The Pechanga Tribe in California is one of the
casino success stories.
Indian casinos are actually only a small part of government sponsored and regulated gambling in the U.S. It's estimated that around $70 billion was generated by the gambling industry in the U.S. in 2003. Tribal gambling accounted for 23 percent of that figure.
Also, Indian casinos can operate only in states that have other casinos. Under the Indian Gaming Regulatory Act of 1988, the most lucrative and profitable "Class III" games — casino gambling, slot machines and horse and dog racing — can only be offered if the state has authorized similar games for other groups. In addition, the tribes have to negotiate their own regulations with their home state. Tribes do have the power to offer traditional Indian social games (Class I), like the handgame, at their sole discretion. "Class II" games, like bingo, pull tabs, punch cards can be offered by the tribes and regulated by them and the federal government.
Indian casinos have changed the landscape for some tribes.
So Indian casinos cannot operate until a state authorizes high stakes gambling for other groups and signs a compact with the tribe.
In 2006, there were 213 tribes that owned 400 gambling operations in over 30 states. Not all of those operations were casinos. Some were bingo halls or had Class II games.
In 2004, tribal gaming operations paid around $5.5 billion in federal taxes. However, because of their sovereign status, they are not required to pay state or local taxes. But, some tribes have volunteered to pay those taxes in recent re-negotiated compacts.
Tribal gaming directly or indirectly created 553,000 jobs in 2004. Admittedly, most of those jobs went to non-Indians, but the tribes say the casinos have made a huge impact on unemployment rates on their reservations.
Not every Indian casino is a financial success. Currently, only 12 percent of the Indian gaming operations generate 65 percent of Indian gaming revenue. Operations in the most populous areas, like California, New York and Florida, are the fastest growing sector of the Indian gaming industry.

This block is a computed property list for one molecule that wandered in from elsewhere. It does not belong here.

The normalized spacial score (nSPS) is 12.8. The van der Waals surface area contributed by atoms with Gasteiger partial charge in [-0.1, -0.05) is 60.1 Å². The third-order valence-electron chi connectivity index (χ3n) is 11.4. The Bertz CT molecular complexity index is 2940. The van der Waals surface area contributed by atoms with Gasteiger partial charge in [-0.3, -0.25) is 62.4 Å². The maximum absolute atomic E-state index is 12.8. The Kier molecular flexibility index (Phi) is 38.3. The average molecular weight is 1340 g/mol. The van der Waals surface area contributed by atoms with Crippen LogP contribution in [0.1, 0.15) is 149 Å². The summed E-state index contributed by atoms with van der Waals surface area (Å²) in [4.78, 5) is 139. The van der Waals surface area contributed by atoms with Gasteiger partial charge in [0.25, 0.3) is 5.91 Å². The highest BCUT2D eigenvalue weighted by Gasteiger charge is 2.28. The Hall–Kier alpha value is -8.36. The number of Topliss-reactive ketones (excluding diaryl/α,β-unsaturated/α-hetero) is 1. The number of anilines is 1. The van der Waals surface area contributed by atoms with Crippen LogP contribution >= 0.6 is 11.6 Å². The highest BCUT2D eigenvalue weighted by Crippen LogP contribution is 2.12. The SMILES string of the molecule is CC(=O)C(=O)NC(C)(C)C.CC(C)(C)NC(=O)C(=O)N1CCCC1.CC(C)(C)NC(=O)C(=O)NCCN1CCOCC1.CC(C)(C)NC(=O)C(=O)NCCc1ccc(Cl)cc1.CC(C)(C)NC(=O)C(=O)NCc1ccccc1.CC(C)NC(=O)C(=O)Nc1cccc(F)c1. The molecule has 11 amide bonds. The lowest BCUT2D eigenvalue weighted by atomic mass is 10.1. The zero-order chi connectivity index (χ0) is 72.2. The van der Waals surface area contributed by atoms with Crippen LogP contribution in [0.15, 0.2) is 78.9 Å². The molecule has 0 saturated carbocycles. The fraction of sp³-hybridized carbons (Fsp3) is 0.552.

There are historic limitations, as well — gambling relies on a large population base to be successful. Casinos need to be near cities. Historically, most reservations were placed in isolated rural places far from the cities.
Because of that historic limitation, there are up to 35 tribes that have applied to build casinos outside of their reservation states. These are very controversial proposals. Opponents charge that gambling companies are "reservation shopping," and there have been proposals in Congress to outlaw off-reservation gambling.
Finally, commercial casinos have more flexibility than tribal ones, and so they can move quickly to exploit a market. The Winnebago tribe had opened a casino on reservation land in Sloan, Iowa, and it was doing a good business. But when Harrah's opened a casino just across the river from Omaha — 75 miles closer to the major market area than Sloan — the revenue at "Winnevegas" dropped 90 percent in one month.
Each year, the number of Indian casinos goes up and down as some tribes get out of the business and others bet on gaming for their economic future.
|© 2006 Native American Public Telecommunications. All Rights Reserved.||Published September 2006